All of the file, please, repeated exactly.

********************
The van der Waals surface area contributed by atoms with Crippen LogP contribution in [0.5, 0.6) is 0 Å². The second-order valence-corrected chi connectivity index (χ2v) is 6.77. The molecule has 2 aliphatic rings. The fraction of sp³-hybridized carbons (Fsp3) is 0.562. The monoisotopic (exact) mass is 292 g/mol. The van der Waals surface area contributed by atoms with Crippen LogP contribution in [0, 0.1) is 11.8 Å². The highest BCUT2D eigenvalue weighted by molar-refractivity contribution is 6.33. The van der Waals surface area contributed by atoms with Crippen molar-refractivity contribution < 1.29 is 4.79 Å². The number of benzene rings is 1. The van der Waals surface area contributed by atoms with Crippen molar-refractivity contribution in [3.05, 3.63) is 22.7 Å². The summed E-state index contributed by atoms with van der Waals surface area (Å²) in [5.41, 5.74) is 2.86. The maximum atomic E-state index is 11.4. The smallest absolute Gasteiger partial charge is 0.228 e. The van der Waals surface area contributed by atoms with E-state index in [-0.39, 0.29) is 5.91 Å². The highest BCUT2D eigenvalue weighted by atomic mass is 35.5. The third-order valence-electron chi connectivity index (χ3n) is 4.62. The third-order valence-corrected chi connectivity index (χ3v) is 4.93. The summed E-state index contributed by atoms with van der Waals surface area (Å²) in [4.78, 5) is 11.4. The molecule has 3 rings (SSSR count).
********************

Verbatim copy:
The van der Waals surface area contributed by atoms with Crippen LogP contribution in [0.5, 0.6) is 0 Å². The second-order valence-corrected chi connectivity index (χ2v) is 6.77. The molecule has 2 aliphatic rings. The fraction of sp³-hybridized carbons (Fsp3) is 0.562. The monoisotopic (exact) mass is 292 g/mol. The van der Waals surface area contributed by atoms with Crippen LogP contribution in [0, 0.1) is 11.8 Å². The highest BCUT2D eigenvalue weighted by molar-refractivity contribution is 6.33. The van der Waals surface area contributed by atoms with Crippen molar-refractivity contribution < 1.29 is 4.79 Å². The number of benzene rings is 1. The van der Waals surface area contributed by atoms with Crippen molar-refractivity contribution in [3.05, 3.63) is 22.7 Å². The summed E-state index contributed by atoms with van der Waals surface area (Å²) in [5.41, 5.74) is 2.86. The maximum atomic E-state index is 11.4. The smallest absolute Gasteiger partial charge is 0.228 e. The van der Waals surface area contributed by atoms with E-state index in [-0.39, 0.29) is 5.91 Å². The highest BCUT2D eigenvalue weighted by atomic mass is 35.5. The third-order valence-electron chi connectivity index (χ3n) is 4.62. The third-order valence-corrected chi connectivity index (χ3v) is 4.93. The summed E-state index contributed by atoms with van der Waals surface area (Å²) in [4.78, 5) is 11.4. The molecule has 3 rings (SSSR count).